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The Sex Dictionary
The Letter V
How To Have Good Sex, Inc


Vagina:
in female mammals, the canal that opens into the vulva and, internally, connects with the cervix or mouth of the womb. It encloses the penis in sexual intercourse. See also vulva.

Vaginal dryness: insufficient lubrication of the vagina, or its premature loss of lubrication, during the proceptive or acceptive phase of an erotosexual episode.

Vaginismus: recurrent premature contraction of the musculature of the vagina before or at the acceptive phase of an erotosexual episode, so that it is too tight and too dry to receive the penis. A hypophilic condition or syndrome variable in etiology, of premature contraction or spasm of the vaginal musculature in the course of sexuoerotic activity, preventing penile penetration or rendering it intolerably painful.

Vaginoplasty: in plastic surgery, the operative procedures for construction or reconstruction of a vagina, in cases of birth defect, of male-to-female transexualism, and of accidental or surgical trauma to the vagina.

Vascular: supplied with or pertaining to vessels or ducts that convey fluids, especially blood. venal: bargained for; marketed, possibly corruptly.

Ventromedial nucleus of the hypothalamus: bilaterally, in the ventral (frontal) part of the middle (tuberal) region of the hypothalamus, a group of nerve cells associated with several vital functions such as food intake and sexual behavior.

VlP: vasoactive intestinal polypeptide: a peptide hormone first isolated from the small intestine and subsequently found to have many physiological roles, one of which pertains to arousal of the sex organs, including erection of the penis.

Voyeurism: a paraphilia of the solicitational/allurative type in which sexuoerotic arousal and facilitation or attainment of orgasm are responsive to, [and dependent upon] {and contingent on} the risk of being discovered while covertly or illicitly watching a stranger disrobing or engaging in sexual activity [from French, voir, to look at] The reciprocal paraphilic condition is exhibitionism. See also peodeiktophilia; (noun, voyeur): the condition of being responsive to, or dependent on, the risk of being apprehended while illicitly peering at an individual (usually female) or a couple undressing or engaged in sexual activity, in order to obtain one's erotic arousal and facilitate or achieve orgasm. A voyeur is also known as a peeping Tom. The actual event may be replayed in a masturbation or coital fantasy.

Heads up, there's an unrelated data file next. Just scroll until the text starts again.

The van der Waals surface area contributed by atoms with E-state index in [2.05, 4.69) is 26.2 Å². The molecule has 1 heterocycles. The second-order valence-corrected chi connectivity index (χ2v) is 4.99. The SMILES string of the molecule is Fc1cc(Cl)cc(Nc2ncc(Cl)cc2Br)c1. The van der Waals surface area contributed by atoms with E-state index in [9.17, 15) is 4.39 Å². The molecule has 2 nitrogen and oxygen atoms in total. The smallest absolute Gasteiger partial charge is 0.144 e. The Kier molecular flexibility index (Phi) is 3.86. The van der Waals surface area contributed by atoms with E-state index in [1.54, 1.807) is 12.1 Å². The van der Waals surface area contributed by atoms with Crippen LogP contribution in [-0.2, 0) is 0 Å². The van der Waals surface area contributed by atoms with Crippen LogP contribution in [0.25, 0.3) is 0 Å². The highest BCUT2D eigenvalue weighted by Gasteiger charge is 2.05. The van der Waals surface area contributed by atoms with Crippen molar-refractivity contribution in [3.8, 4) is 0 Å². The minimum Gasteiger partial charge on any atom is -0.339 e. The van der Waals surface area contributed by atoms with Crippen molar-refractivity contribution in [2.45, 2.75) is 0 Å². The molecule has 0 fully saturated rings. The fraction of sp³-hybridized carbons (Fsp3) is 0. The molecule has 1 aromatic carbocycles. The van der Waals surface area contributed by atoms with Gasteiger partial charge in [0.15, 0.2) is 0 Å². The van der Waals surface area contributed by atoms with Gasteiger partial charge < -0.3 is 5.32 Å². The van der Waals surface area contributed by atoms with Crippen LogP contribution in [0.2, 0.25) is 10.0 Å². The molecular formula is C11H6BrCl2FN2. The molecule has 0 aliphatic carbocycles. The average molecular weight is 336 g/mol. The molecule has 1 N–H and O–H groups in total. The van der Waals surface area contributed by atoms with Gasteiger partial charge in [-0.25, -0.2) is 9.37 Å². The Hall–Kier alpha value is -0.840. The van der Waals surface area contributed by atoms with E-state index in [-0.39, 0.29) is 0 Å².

Vulva (adjective, vulvar): the external female genitalia. See also vagina.

 

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The Founder: "Alex" Caroline Robboy, LCSW, QSW, CAS

Ms. Robboy is the Founder and Chief Executive Officer of The Center for Growth Inc and How To Have Good Sex Inc.  Alex practices marriage and family therapy and sex therapy, and also conducts periodic seminars about human sexuality throughout the northeastern United States.

Ms. Robboy graduated from the University of Pennsylvania where she earned a Masters degree in Social Work, a Certificate of Advanced Studies in Human Sexuality Education and a Post-Masters Certificate in Marriage Counseling & Sex Therapy. Through the American Board of Sexology, she is a board certified sexologist and through the American Association of Sex Educators Counselors and Therapists a certified sex therapist.  Additionally, she is a licensed clinical social worker and a member of the American Board of Marriage and Family Therapy.

 

  Our Philosophy sex is like dancing, it changes every time. It depends on culture, atmosphere and mood. Sometimes it is done alone, with a partner or in a group. It can be fast and hard or slow and soft. Sex is a combination of non-verbal negotiation and verbal cues: a scream, a twitch of the toes, or a flush of the face. There is no one 'right' way to move, only what feels good to all those involved. 
     The purpose of this site is to share information. Thus, if you have any ideas, thoughts or information that you believe others might benefit from, please e-mail your tip to alex@howtohavegoodsex.com and I  will be sure to include it on either our weekly newsletter or here on the actual website. 
                                                                                    

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